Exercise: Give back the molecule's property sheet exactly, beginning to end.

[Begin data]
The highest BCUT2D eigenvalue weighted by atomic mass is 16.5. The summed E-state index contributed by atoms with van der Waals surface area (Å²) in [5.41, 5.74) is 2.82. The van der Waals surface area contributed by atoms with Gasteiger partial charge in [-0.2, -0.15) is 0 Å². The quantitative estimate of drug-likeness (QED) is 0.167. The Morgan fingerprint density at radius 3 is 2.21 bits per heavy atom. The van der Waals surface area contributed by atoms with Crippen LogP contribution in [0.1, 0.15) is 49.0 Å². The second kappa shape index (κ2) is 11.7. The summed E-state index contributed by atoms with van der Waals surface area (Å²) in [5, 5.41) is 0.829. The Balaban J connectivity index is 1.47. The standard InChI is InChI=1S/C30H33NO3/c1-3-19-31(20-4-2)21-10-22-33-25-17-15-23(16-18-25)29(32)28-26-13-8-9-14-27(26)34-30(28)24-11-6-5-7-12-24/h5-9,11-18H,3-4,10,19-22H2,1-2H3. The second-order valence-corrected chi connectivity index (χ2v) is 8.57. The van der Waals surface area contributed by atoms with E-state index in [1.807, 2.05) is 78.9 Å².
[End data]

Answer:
The highest BCUT2D eigenvalue weighted by atomic mass is 16.5. The summed E-state index contributed by atoms with van der Waals surface area (Å²) in [5.41, 5.74) is 2.82. The van der Waals surface area contributed by atoms with Gasteiger partial charge in [-0.2, -0.15) is 0 Å². The quantitative estimate of drug-likeness (QED) is 0.167. The Morgan fingerprint density at radius 3 is 2.21 bits per heavy atom. The van der Waals surface area contributed by atoms with Crippen LogP contribution in [0.1, 0.15) is 49.0 Å². The second kappa shape index (κ2) is 11.7. The summed E-state index contributed by atoms with van der Waals surface area (Å²) in [5, 5.41) is 0.829. The Balaban J connectivity index is 1.47. The standard InChI is InChI=1S/C30H33NO3/c1-3-19-31(20-4-2)21-10-22-33-25-17-15-23(16-18-25)29(32)28-26-13-8-9-14-27(26)34-30(28)24-11-6-5-7-12-24/h5-9,11-18H,3-4,10,19-22H2,1-2H3. The second-order valence-corrected chi connectivity index (χ2v) is 8.57. The van der Waals surface area contributed by atoms with E-state index in [1.807, 2.05) is 78.9 Å².